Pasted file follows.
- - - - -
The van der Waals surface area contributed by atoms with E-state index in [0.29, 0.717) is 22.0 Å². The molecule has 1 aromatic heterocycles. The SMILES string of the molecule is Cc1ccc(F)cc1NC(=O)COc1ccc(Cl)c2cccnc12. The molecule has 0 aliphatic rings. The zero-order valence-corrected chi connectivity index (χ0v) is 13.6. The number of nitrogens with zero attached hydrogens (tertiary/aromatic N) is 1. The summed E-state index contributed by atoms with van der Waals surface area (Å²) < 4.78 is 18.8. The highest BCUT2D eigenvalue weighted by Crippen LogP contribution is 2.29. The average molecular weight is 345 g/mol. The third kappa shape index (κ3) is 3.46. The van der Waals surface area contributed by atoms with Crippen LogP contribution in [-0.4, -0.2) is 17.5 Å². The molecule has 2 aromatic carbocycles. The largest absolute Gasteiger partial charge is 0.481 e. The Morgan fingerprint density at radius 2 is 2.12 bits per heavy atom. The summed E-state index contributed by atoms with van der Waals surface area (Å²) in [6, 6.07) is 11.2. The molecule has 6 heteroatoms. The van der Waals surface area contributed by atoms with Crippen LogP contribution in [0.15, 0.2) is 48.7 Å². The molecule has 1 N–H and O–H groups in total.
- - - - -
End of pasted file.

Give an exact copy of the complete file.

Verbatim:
The van der Waals surface area contributed by atoms with E-state index in [0.29, 0.717) is 22.0 Å². The molecule has 1 aromatic heterocycles. The SMILES string of the molecule is Cc1ccc(F)cc1NC(=O)COc1ccc(Cl)c2cccnc12. The molecule has 0 aliphatic rings. The zero-order valence-corrected chi connectivity index (χ0v) is 13.6. The number of nitrogens with zero attached hydrogens (tertiary/aromatic N) is 1. The summed E-state index contributed by atoms with van der Waals surface area (Å²) < 4.78 is 18.8. The highest BCUT2D eigenvalue weighted by Crippen LogP contribution is 2.29. The average molecular weight is 345 g/mol. The third kappa shape index (κ3) is 3.46. The van der Waals surface area contributed by atoms with Crippen LogP contribution in [-0.4, -0.2) is 17.5 Å². The molecule has 2 aromatic carbocycles. The largest absolute Gasteiger partial charge is 0.481 e. The Morgan fingerprint density at radius 2 is 2.12 bits per heavy atom. The summed E-state index contributed by atoms with van der Waals surface area (Å²) in [6, 6.07) is 11.2. The molecule has 6 heteroatoms. The van der Waals surface area contributed by atoms with Crippen LogP contribution in [0.15, 0.2) is 48.7 Å². The molecule has 1 N–H and O–H groups in total.